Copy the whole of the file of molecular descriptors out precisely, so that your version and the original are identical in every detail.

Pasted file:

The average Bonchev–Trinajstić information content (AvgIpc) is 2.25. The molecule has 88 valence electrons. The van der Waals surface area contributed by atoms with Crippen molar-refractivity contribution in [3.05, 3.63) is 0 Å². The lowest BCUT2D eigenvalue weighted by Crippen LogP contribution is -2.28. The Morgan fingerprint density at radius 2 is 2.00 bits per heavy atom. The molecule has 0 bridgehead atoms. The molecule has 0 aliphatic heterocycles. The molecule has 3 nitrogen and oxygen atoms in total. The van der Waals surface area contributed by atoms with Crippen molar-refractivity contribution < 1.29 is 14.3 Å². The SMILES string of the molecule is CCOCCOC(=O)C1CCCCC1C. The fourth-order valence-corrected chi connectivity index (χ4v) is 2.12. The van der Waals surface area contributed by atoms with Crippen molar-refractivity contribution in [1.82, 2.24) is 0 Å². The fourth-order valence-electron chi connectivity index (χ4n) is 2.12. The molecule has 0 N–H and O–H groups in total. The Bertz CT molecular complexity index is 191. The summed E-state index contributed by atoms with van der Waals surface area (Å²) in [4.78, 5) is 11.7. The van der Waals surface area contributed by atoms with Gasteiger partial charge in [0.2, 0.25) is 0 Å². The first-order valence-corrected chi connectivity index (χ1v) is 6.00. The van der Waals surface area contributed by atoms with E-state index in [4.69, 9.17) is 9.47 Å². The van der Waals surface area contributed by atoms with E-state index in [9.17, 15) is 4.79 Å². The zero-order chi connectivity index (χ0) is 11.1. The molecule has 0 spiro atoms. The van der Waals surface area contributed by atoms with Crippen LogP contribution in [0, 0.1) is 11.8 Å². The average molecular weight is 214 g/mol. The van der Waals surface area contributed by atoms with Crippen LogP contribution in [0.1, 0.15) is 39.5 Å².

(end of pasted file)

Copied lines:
The average Bonchev–Trinajstić information content (AvgIpc) is 2.25. The molecule has 88 valence electrons. The van der Waals surface area contributed by atoms with Crippen molar-refractivity contribution in [3.05, 3.63) is 0 Å². The lowest BCUT2D eigenvalue weighted by Crippen LogP contribution is -2.28. The Morgan fingerprint density at radius 2 is 2.00 bits per heavy atom. The molecule has 0 bridgehead atoms. The molecule has 0 aliphatic heterocycles. The molecule has 3 nitrogen and oxygen atoms in total. The van der Waals surface area contributed by atoms with Crippen molar-refractivity contribution < 1.29 is 14.3 Å². The SMILES string of the molecule is CCOCCOC(=O)C1CCCCC1C. The fourth-order valence-corrected chi connectivity index (χ4v) is 2.12. The van der Waals surface area contributed by atoms with Crippen molar-refractivity contribution in [1.82, 2.24) is 0 Å². The fourth-order valence-electron chi connectivity index (χ4n) is 2.12. The molecule has 0 N–H and O–H groups in total. The Bertz CT molecular complexity index is 191. The summed E-state index contributed by atoms with van der Waals surface area (Å²) in [4.78, 5) is 11.7. The van der Waals surface area contributed by atoms with Gasteiger partial charge in [0.2, 0.25) is 0 Å². The first-order valence-corrected chi connectivity index (χ1v) is 6.00. The van der Waals surface area contributed by atoms with E-state index in [4.69, 9.17) is 9.47 Å². The van der Waals surface area contributed by atoms with E-state index in [9.17, 15) is 4.79 Å². The zero-order chi connectivity index (χ0) is 11.1. The molecule has 0 spiro atoms. The van der Waals surface area contributed by atoms with Crippen LogP contribution in [0, 0.1) is 11.8 Å². The average molecular weight is 214 g/mol. The van der Waals surface area contributed by atoms with Crippen LogP contribution in [0.1, 0.15) is 39.5 Å².